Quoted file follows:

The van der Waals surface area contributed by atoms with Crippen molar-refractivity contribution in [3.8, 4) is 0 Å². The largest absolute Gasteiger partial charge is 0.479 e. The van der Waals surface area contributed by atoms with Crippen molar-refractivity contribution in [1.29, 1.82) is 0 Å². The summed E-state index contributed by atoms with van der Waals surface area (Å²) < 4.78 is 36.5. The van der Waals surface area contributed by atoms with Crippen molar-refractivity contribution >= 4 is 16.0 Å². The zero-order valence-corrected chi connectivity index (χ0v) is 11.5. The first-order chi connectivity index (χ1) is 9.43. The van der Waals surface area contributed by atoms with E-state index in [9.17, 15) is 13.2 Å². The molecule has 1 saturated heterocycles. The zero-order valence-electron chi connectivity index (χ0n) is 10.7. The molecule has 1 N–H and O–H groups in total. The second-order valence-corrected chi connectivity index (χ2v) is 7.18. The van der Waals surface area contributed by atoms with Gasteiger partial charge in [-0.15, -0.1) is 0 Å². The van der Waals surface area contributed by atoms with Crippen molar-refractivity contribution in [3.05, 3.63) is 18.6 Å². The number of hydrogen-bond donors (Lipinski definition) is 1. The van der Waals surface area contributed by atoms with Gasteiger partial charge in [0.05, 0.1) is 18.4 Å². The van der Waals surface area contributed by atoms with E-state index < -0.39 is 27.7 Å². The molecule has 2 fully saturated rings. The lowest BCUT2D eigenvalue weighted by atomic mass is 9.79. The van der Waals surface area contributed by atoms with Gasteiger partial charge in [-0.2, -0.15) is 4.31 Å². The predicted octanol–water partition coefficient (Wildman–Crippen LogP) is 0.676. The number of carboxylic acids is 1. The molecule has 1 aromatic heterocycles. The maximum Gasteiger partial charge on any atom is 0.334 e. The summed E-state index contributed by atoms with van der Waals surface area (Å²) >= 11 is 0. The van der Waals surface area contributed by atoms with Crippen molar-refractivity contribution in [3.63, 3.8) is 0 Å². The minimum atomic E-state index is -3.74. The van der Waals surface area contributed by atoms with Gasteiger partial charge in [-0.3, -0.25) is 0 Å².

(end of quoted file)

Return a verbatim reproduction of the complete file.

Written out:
The van der Waals surface area contributed by atoms with Crippen molar-refractivity contribution in [3.8, 4) is 0 Å². The largest absolute Gasteiger partial charge is 0.479 e. The van der Waals surface area contributed by atoms with Crippen molar-refractivity contribution in [1.29, 1.82) is 0 Å². The summed E-state index contributed by atoms with van der Waals surface area (Å²) < 4.78 is 36.5. The van der Waals surface area contributed by atoms with Crippen molar-refractivity contribution >= 4 is 16.0 Å². The zero-order valence-corrected chi connectivity index (χ0v) is 11.5. The first-order chi connectivity index (χ1) is 9.43. The van der Waals surface area contributed by atoms with E-state index in [9.17, 15) is 13.2 Å². The molecule has 1 saturated heterocycles. The zero-order valence-electron chi connectivity index (χ0n) is 10.7. The molecule has 1 N–H and O–H groups in total. The second-order valence-corrected chi connectivity index (χ2v) is 7.18. The van der Waals surface area contributed by atoms with Gasteiger partial charge in [-0.15, -0.1) is 0 Å². The van der Waals surface area contributed by atoms with Crippen molar-refractivity contribution in [3.05, 3.63) is 18.6 Å². The number of hydrogen-bond donors (Lipinski definition) is 1. The van der Waals surface area contributed by atoms with Gasteiger partial charge in [0.05, 0.1) is 18.4 Å². The van der Waals surface area contributed by atoms with E-state index < -0.39 is 27.7 Å². The molecule has 2 fully saturated rings. The lowest BCUT2D eigenvalue weighted by atomic mass is 9.79. The van der Waals surface area contributed by atoms with Gasteiger partial charge in [-0.2, -0.15) is 4.31 Å². The predicted octanol–water partition coefficient (Wildman–Crippen LogP) is 0.676. The number of carboxylic acids is 1. The molecule has 1 aromatic heterocycles. The maximum Gasteiger partial charge on any atom is 0.334 e. The summed E-state index contributed by atoms with van der Waals surface area (Å²) >= 11 is 0. The van der Waals surface area contributed by atoms with Crippen molar-refractivity contribution in [3.63, 3.8) is 0 Å². The minimum atomic E-state index is -3.74. The van der Waals surface area contributed by atoms with Gasteiger partial charge in [-0.3, -0.25) is 0 Å².